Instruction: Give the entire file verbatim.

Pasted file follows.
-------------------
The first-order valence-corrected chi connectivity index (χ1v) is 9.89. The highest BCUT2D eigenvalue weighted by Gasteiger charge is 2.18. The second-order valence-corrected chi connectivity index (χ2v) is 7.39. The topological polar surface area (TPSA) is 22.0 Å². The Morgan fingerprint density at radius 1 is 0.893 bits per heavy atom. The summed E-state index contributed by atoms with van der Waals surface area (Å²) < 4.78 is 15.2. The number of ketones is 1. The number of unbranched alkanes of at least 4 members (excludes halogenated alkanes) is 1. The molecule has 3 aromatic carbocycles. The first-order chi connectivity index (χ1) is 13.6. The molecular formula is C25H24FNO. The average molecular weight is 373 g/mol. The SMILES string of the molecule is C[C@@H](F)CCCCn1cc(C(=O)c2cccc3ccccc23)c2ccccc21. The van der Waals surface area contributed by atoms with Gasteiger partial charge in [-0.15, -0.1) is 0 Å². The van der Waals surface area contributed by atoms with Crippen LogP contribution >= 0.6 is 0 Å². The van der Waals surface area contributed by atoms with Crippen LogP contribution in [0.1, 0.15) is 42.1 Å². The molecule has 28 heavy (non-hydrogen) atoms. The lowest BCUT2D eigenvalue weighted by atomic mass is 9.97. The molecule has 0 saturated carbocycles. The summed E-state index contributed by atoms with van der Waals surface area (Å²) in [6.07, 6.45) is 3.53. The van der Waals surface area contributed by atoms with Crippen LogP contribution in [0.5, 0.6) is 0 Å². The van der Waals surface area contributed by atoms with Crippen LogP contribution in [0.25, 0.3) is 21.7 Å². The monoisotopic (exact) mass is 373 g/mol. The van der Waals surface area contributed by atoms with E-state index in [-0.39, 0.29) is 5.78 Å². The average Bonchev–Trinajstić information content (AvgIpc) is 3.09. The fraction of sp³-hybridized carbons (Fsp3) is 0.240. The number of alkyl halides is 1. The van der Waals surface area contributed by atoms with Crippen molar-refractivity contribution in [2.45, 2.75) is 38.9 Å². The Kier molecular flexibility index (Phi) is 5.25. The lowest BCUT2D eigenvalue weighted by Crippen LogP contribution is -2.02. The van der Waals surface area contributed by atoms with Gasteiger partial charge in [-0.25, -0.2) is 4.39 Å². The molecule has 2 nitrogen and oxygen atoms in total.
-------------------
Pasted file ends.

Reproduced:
The first-order valence-corrected chi connectivity index (χ1v) is 9.89. The highest BCUT2D eigenvalue weighted by Gasteiger charge is 2.18. The second-order valence-corrected chi connectivity index (χ2v) is 7.39. The topological polar surface area (TPSA) is 22.0 Å². The Morgan fingerprint density at radius 1 is 0.893 bits per heavy atom. The summed E-state index contributed by atoms with van der Waals surface area (Å²) < 4.78 is 15.2. The number of ketones is 1. The number of unbranched alkanes of at least 4 members (excludes halogenated alkanes) is 1. The molecule has 3 aromatic carbocycles. The first-order chi connectivity index (χ1) is 13.6. The molecular formula is C25H24FNO. The average molecular weight is 373 g/mol. The SMILES string of the molecule is C[C@@H](F)CCCCn1cc(C(=O)c2cccc3ccccc23)c2ccccc21. The van der Waals surface area contributed by atoms with Gasteiger partial charge in [-0.15, -0.1) is 0 Å². The van der Waals surface area contributed by atoms with Crippen LogP contribution >= 0.6 is 0 Å². The van der Waals surface area contributed by atoms with Crippen LogP contribution in [0.1, 0.15) is 42.1 Å². The molecule has 28 heavy (non-hydrogen) atoms. The lowest BCUT2D eigenvalue weighted by atomic mass is 9.97. The molecule has 0 saturated carbocycles. The summed E-state index contributed by atoms with van der Waals surface area (Å²) in [6.07, 6.45) is 3.53. The van der Waals surface area contributed by atoms with Crippen LogP contribution in [0.5, 0.6) is 0 Å². The van der Waals surface area contributed by atoms with Crippen LogP contribution in [0.25, 0.3) is 21.7 Å². The monoisotopic (exact) mass is 373 g/mol. The van der Waals surface area contributed by atoms with E-state index in [-0.39, 0.29) is 5.78 Å². The average Bonchev–Trinajstić information content (AvgIpc) is 3.09. The fraction of sp³-hybridized carbons (Fsp3) is 0.240. The number of alkyl halides is 1. The van der Waals surface area contributed by atoms with Crippen molar-refractivity contribution in [2.45, 2.75) is 38.9 Å². The Kier molecular flexibility index (Phi) is 5.25. The lowest BCUT2D eigenvalue weighted by Crippen LogP contribution is -2.02. The van der Waals surface area contributed by atoms with Gasteiger partial charge in [-0.25, -0.2) is 4.39 Å². The molecule has 2 nitrogen and oxygen atoms in total.